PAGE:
When I first sang this song with students at Blue Rock School, I did not have access to a piano for my music classes, so I accompanied the students on guitar, if at all. (It’s a simple enough chart in G – just three chords to learn!) Over the years we sang and played it in many versions, with piano or guitar accompaniment or just a cappella. In some classes, when I had student instrumentalists too, we would work up impromptu arrangements for string instruments or recorders – usually these students just playing the canon along with the singers.

My usual – and favorite – way to sing it was to have the entire group sing the canon once through in unison, then, divided into three parts, each section entering until everyone was singing. Often I accompanied this canon on piano, and would stop playing for the penultimate strain – the choir singing the three parts in harmony a cappella – then return to the piano accompaniment for the final strain, ending the canon with a full-voiced fermata on the final half note with all three parts together.

At Nashville School of the Arts, this song was the first I taught to each new class in the choir program. I began each year with an in-depth review of solfège for every choir, and How Great is the Pleasure was the first piece that students learned to mark and sing on solfège syllables.

My most touching memory of singing this song was with the combined choirs of NSA, before our performance of seven choruses from Mozart’s Requiem with Music City Youth Orchestra on May 1, 2012. Over a hundred high school choristers in formal dress gathered shortly before we went onstage in a cavernous space backstage at the Tennessee Performing Arts Center. It was a large enough room that we could stand in a circle, and after an initial warm up and a pep talk, I divided the group into three parts silently with gestures, and we sang our choir theme song. Truly, how great is the pleasure. I saw looks of wonder on the faces of the parent chaperones who were in the room with us as we sang, and my eyes stung. Beautiful sweet clear voices rose in simple pure harmonies that filled the room and the excitement and immersion of the choir in our experience of being together in that moment was, for me, unforgettable.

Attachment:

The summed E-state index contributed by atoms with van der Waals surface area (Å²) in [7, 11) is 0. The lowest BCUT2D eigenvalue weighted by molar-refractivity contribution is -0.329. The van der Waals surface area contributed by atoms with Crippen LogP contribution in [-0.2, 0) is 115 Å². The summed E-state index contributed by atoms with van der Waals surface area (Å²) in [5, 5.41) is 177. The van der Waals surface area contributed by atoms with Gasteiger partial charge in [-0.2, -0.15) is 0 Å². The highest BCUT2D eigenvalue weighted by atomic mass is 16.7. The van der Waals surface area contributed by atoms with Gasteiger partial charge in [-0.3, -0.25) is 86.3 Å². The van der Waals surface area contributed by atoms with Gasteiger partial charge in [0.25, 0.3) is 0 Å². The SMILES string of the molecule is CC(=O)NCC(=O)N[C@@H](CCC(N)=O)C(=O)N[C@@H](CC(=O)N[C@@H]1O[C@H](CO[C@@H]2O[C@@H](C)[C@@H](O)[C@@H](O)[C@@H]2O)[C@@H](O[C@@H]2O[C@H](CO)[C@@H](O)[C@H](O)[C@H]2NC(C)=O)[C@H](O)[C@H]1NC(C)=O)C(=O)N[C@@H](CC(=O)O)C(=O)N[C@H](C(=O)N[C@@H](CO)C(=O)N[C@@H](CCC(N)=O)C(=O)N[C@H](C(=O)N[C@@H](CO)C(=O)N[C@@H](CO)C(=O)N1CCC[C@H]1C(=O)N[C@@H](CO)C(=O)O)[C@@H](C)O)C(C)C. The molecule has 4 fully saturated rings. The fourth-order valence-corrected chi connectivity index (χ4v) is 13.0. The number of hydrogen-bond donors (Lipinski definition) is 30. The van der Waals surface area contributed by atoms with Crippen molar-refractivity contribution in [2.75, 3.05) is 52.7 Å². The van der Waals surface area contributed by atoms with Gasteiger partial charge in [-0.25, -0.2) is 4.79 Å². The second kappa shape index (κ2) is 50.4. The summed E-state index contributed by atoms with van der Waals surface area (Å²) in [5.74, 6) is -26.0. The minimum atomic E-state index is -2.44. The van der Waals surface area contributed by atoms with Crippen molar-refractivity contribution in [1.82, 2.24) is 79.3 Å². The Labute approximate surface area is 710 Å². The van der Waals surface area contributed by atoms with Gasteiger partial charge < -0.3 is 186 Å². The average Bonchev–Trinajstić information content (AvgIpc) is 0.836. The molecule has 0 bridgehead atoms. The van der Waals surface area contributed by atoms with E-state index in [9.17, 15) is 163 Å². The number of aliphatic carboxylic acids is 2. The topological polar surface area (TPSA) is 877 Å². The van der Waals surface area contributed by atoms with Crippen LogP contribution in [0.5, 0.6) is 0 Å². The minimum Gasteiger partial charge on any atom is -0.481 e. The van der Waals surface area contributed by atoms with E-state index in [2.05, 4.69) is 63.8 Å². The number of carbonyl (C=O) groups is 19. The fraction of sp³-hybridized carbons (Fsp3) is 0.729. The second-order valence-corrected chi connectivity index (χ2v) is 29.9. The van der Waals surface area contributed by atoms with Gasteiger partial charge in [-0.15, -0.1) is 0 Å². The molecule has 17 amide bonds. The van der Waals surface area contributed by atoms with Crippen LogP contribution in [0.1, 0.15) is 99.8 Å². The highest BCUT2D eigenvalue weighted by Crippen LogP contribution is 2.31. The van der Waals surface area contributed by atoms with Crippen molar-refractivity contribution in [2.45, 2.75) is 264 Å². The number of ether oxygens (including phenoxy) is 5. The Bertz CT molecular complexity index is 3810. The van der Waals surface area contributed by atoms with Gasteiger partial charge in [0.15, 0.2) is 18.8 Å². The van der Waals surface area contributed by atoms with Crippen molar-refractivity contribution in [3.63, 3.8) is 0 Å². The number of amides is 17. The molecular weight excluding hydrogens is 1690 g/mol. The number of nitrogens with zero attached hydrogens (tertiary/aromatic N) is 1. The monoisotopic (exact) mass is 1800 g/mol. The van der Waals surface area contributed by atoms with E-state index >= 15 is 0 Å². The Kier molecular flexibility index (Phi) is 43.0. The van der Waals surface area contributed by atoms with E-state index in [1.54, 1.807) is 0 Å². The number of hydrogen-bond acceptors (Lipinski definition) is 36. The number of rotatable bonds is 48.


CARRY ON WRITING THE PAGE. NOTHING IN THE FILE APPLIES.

It’s a common practice for choir directors to program songs in praise of music itself – it’s a time-honored aspect of “choir culture”. There is something special about the emotion we feel when singing these pieces, songs that acknowledge directly how precious this experience is, texts that allow the choir and those listening to reflect on music-making while we are doing itHow Great is the Pleasure was not the only piece like this that I programmed with my ensembles – notable paeans to music we sang included Händel’s beautiful aria Art Thou Troubled and O Music, Sweet Music, (also a canon) by Lowell Mason, who is sometimes referred to as the father of American music education. Both of these pieces are fine examples and were beloved by my choirs, but neither had the broad appeal and flexibility that allowed me to bring How Great is the Pleasure to all of my choirs, regardless of age or ability level.

Leave a Comment

The Latest News and Tips in Your Inbox - Sign Up Today!

Check Out Some Past Choral Director Magazine Issues